you Dean Odo' she said looking up at the arch.
'How long is he dead now?'
'He went with the daffodils, he's making a straw
sugan chair for me in heaven, he'll have it ready
for me for Christmas.' She then turned to Jimmy,
placed a bony hand on his arm and with the
slanting September sun from Connaught shining on
her face, she looked him straight in the eye and
'This is the most important day in your life,
don't let it slip away.' This time they both
blushed. After she left Jimmy found himself saying
to the stone, 'Give me a kiss!' as he turned to
seek reaction instead of answering she was smiling
up at him in gorgeous, glowing, glorious
Before she rounded the corner of the cathedral
old Mary looked back at the embracing couple,
smiled a wrinkly smile, turned and shuffled off
'Whispers' is one of sixty lyrical yarns from
'Original Irish Stories' by Pat Watson,
Creagh, Bealnamulla, Athlone, Ireland.
First published in March 2006.
Get your copy from here:
KEEP THIS NEWSLETTER ALIVE!
ISLE OF MIST
by Carole Kenney
I'm enclosing a poem I wrote about Ireland upon
return from a trip there to visit my cousins near
Bunratty Castle. Hope you like it!
Isle of Mist
All the shades of lavender and gray
Drift in water color - run
Down purple slopes, and offer up to day
Young maidens formed from mist,
Their veils afloat, their hair undone,
Rising ghostly and by heather kissed.
These virgins who have never seen the sun
Gather tufts of purple, sprigs of gold
Within their gauzy robes- do not delay
To gather so much more than they can hold,
They stumble, roll down hills and on the way,
Let fall some dabs of gold and purple flame,
And who could blame these wood nymphs
for their zeal
In hiding from the eye, that we might feel.
KEEP THIS NEWSLETTER ALIVE!
BRIAN BORU - THE LAST HIGH KING OF IRELAND
The line between Irish Legend and Irish Myth
have often been blurred, especially as the
retelling of heroic deeds has been passed on
Brian Boru was no legend although his life deeds
were legendary. He was very much a real man and
was in fact the last great High King of Ireland
and perhaps the greatest military leader the
country has ever known.
Brian Boru was born Brian Mac Cennetig. He mother
was sister to the mother of Conor, the King of
His brother, Mahon, had become King of Munster in
951, upon the death of their father, Cennetig.
Together they fought against the invading Norsemen,
who had imposed taxes in Munster. This struggle
eventually led to the murder of Mahon in 975 Mahon
by the Ostermen (Norse). Brian avenged his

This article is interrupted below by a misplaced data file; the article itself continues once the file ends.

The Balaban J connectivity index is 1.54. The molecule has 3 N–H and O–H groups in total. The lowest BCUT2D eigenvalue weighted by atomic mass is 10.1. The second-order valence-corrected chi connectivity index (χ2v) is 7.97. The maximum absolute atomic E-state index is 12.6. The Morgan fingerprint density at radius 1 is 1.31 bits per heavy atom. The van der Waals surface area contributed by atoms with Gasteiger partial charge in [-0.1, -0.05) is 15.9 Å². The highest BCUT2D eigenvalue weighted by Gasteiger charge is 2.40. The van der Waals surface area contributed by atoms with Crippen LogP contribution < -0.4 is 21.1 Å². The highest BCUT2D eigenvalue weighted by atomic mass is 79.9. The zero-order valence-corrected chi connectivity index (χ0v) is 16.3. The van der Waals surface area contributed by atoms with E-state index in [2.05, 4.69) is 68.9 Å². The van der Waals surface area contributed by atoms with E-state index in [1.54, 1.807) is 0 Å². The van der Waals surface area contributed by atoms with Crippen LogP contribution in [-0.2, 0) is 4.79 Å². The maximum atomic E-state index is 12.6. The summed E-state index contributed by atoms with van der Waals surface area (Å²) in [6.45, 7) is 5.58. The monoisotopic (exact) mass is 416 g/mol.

brother's death by killing the King of the
Ostermen of Limerick, King Imar.
From this point onwards Brian held Munster as his
own, including the pivotal trade-centre of
Limerick. He marched into Connaught and Leinster
and joined forces with Mael Sechnaill II in 997.
Together they divided Ireland between them.
The Norse settlers in Dublin especially ranged
against Brian but were defeated at Glen Mama
where the King of Leinster was captured. The
King of Dublin, Sitric Silkenbeard, was soon
In 1002 Brian demanded of his comrade Mael
Sechnaill that he recognize him as King of
Ireland. Mael agreed, partially because many of
his own people viewed Brian as a hero who had
restored Ireland to greatness after the Viking
invasions. The rule of the UiNeill's was thus
at an end as a non-O'Neill was proclaimed as
King. The O'Neill's had been rulers for over
He earned his name as 'Brian of the Tributes'
(Brian Boru) by collecting tributes from the
minor rulers of Ireland and used the monies
raised to restore monasteries and libraries
that had been destroyed during the invasions.
The Norsemen were not done yet however, and
once more waged war on Brian Boru and his
followers at Clontarf in Dublin in 1014. The
King of Connaught, Tadhg O'Conor refused to
ally with Brian against the Ostermen although
Ui Fiachrach Aidne and Ui Maine did join with
Despite the lack of backing from the men of
Connaught, the Munstermen won the day but
lost Brian Boru in the battle. This battle was
a major turning point as it finally subjugated
the Norse presence in Ireland who were
henceforth considered subordinate to the
Kingships of Ireland. Their military threat
had been ended and they retreated to the urban
centres of Dublin, Waterford, Limerick, Wexford,
and Cork. They eventually became completely
hibernicized and integrated into Gaelic culture.
After his death and the death of one of his sons,
his remaining sons, Tadg and Donnchad, were
unable to assume the kingship which was assumed
by Mael Sechnaill. He died in 1022 after which
the role of High King of Ireland became more of
a position in name only, rather than that of a
Perhaps the best that should be said of Brian
Boru therefore, is that he was the last great
High King of Ireland.
You can get more Ireland Travel Information here:
KEEP THIS NEWSLETTER ALIVE!
GAELIC PHRASES OF THE MONTH
PHRASE: Ta athas/bron/fearg/ocras/tart orm
PRONOUNCED: taw aw-iss/broin/farg/ock-ros/tart urr-im
MEANING: I am happy/sorry/angry/hungry/thirsty
PHRASE: Ta tu mall/go luath/go halainn/ard/go tapaidh
PRONOUNCED: taw two moll/guh loo-ah/guh hall-inn/ard/guh top-igg
MEANING: You are late/early/beautful/tall/fast
PHRASE: Ta se te/fuar/fliuch/tirim amach
PRONOUNCED: taw shay teh/fuirr/fluch/tirrim amock
MEANING: It is hot/cold/wet/dry outside
View the archive of phrases here:
MAY COMPETITION RESULT
The winner was: firstname.lastname@example.org
who will receive the following:
A Single Family Crest Print (decorative)
Send us an email to claim your print, and well
done! Remember that all subscribers to this
newsletter are automatically entered into the
competition every time.
I hope that you have enjoyed this issue.
Until next time,
The Information about Ireland Site.
Click here to contact us